The flash weddings don’t have to exclude family and friends from the celebration. “Lots of our couples incorporate a Pop! wedding into their larger wedding plans,” says Maggie. “For example, one couple headed over to Darnell's after their wedding for a giant afterparty filled with family and friends. It's a great way to get married without the stress and then celebrate afterward with everyone you love.”
Admittedly, these spur-of-the-moment nuptials don’t always go as planned. “We got kicked out of the Natural History Museum and the Sculpture Garden so quickly that we were all laughing about it for hours afterward,” says Maggie. “It's just absurd that someone would interrupt the tiniest, least invasive wedding ever!”
But for the most part, Steven and Maggie have become pros at planning elopements. For couples who are interested in scheduling a Pop! wedding on one of the available dates, Maggie has some words of wisdom.
1) Clue your families into your plans. “If you tell them why you're eloping and share how excited you are, they'll hop right on board. When we got married, we also created a website where we shared our wedding photos, video, and updates about our lives so that even though our extended family wasn't invited to our wedding, they felt included in our plans.”
2) Prioritize your wedding traditions. “The awesome thing about eloping is you can incorporate any wedding traditions you want. You can bring a bouquet or ignore flowers altogether. You can wear a fancy bridal gown or a tux or your favorite pajamas. There's no pressure to fit into this predetermined wedding mold.”
3) Wear your wedding garb all day. “You should do this no matter how you get married. It's ridiculously fun, everyone wants to high-five you, and you just look awesome.”
4) Document your elopement. “I'm a photographer, so I'm fairly biased. But especially with elopements, you want to make sure you have photos to share with everyone who wasn't there on your wedding day. A wedding video can also be a great way to include people who aren't invited; they'll basically feel like they were there the whole time—right?”
5) Think outside the courthouse. “You can elope literally anywhere in the city. Well, a lot of places in the city. There are so many awesome options that you never have to go to the courthouse at all!”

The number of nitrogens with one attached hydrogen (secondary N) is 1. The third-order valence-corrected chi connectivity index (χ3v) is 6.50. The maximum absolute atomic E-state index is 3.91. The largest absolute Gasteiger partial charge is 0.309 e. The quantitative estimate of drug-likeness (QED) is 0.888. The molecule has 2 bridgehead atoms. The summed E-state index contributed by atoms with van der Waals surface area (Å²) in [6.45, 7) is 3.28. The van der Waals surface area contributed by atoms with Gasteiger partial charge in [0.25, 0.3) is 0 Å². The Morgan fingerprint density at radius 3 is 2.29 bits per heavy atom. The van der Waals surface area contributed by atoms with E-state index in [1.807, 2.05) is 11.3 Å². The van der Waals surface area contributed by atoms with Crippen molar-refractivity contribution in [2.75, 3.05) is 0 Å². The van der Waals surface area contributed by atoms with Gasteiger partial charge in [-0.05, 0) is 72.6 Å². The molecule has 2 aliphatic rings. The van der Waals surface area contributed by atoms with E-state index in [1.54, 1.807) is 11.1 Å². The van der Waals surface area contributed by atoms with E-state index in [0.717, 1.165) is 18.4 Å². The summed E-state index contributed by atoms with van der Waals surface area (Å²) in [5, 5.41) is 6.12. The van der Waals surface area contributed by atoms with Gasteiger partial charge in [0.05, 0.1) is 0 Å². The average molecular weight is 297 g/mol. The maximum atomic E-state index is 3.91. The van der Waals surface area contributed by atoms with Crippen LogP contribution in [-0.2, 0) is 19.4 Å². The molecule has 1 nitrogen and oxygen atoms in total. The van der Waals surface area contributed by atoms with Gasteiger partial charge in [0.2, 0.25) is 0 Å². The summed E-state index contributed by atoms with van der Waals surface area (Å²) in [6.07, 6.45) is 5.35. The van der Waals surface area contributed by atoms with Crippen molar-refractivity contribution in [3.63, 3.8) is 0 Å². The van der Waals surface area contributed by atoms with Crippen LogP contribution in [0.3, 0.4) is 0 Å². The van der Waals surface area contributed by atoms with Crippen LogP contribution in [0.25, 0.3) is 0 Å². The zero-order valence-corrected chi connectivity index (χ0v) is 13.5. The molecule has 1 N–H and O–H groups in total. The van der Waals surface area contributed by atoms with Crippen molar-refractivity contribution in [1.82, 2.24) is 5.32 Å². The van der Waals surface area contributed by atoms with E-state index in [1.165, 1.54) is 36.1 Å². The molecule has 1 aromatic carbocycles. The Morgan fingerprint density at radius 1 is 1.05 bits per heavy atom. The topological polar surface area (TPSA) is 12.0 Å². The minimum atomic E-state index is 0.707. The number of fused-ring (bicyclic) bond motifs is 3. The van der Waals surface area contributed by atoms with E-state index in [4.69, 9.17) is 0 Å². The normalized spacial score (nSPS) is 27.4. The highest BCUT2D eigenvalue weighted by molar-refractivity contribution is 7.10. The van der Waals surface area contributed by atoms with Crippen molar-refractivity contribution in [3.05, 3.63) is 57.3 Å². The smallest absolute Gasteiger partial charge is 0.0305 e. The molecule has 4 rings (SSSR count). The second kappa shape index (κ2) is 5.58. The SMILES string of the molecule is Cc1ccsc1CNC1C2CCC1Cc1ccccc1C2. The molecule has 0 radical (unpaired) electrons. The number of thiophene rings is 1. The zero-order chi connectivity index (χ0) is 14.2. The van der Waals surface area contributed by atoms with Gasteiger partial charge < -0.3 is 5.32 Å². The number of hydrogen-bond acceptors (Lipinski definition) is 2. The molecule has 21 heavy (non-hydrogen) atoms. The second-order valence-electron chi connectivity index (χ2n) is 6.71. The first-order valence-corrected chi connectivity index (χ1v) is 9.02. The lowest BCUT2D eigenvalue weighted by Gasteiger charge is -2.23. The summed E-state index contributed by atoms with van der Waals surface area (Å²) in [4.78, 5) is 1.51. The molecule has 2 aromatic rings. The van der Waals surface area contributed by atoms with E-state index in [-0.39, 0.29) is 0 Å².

Sara and Steven's celebration included a performance by the Silk Road Dance Company.
All photographs by Love Life Images.
Directing a Steve Madden fashion show at Tysons Corner mall as a sophomore in high school, Sara Familie seemed much older than her years. That’s why Steven Jagdeo, a friend of a friend who was filling in for one of the male models, had no qualms about flirting with her. He was a freshman in college, but that didn’t stop him from pulling a nervous performer stunt to get Sara’s attention. “I got to talking to him to try to calm his nerves, but little did I know that was just his ploy!” says Sara. “He walked down the runway and did a funny pose at the end of the aisle, winning over the crowd.”
After successfully convincing Sara to give him her number, Steven showed up at her house in a blacked-out SUV to take her to the movies. Her parents were less than thrilled, but Sara was awed by the college bad boy who was willing to go out with a high schooler. Their plans to go to the movies changed to a barbecue at a friends house, but Sara didn’t mind—when she got home from the date she told her mother that she’d “laughed so much my jaw hurt.”
Eight years later, Steven and Sara planned a picnic at Great Falls Park to enjoy the beautiful September weather. Suspecting nothing, Sara began spreading out the picnic blanket, then turned to find Steven down on one knee. “What he said is beyond me, because I immediately fell into shock that after eight wonderful years, he was finally on one knee, popping the question that I never knew would mean so much to me,” she says.
The pair celebrated their longtime romance at Hotel Monaco on September 6, 2014. They brought their theme of “Great Gatsby meets Middle East” to life through gold-painted toy cars for place cards, hand-embroidered table tents, Evil Eye charms as favors, and a special performance by Silk Road Dance Company. Guests enjoyed the beautiful four-tier cake with gold accents, and Sara and Steven swayed to a “Latch” cover by Daniela Andrade, but at the end of the festivities, Steven’s favorite memory was simply “how beautiful my wife looked.”
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A rustic outdoor wedding filled with DIY touches.
All photographs by Kristen Lynne Photography.
Angie Eppard, a teacher, and Kirk Myers, a solutions engineer at Sprint, both signed up for the same kickball league in the fall of 2009. It started out as mere fun and games—they hung out at happy hour after kickball and chatted during the tournaments, but Angie knew Kirk had a girlfriend, so her interest level was low. After breaking for Christmas, the team reunited for the spring session, and when Kirk returned to the field with a new haircut and newly single status, Angie started paying more attention.
Later that spring, Kirk asked Angie to dinner at Jackson’s in Reston. It was pouring rain, so the two were content to linger over dinner and drinks, talking for hours as their casual friendship turned into something more. After they'd been dating for three years, Kirk lured Angie to Oronoco Bay Park on a lovely fall day on the pretext of taking their dog for a walk and picnicking. He handed Angie the camera and asked her to snap a photo of him and their dog, and she looked up from fiddling with the settings to see Kirk down on one knee, holding a diamond ring.
They married on May 17, 2014, at The Woodlands at Algonkian. Their outdoor wedding was filled with special and DIY touches that suited the couple perfectly: bouquets put together by the bride that included hydrangeas and wildflowers, a chalkboard welcome sign instead of paper programs, a pie bar with Boston cream and peach-blackberry pies instead of wedding cake, and birdcage centerpieces that tied together their theme of “rustic lovebirds.”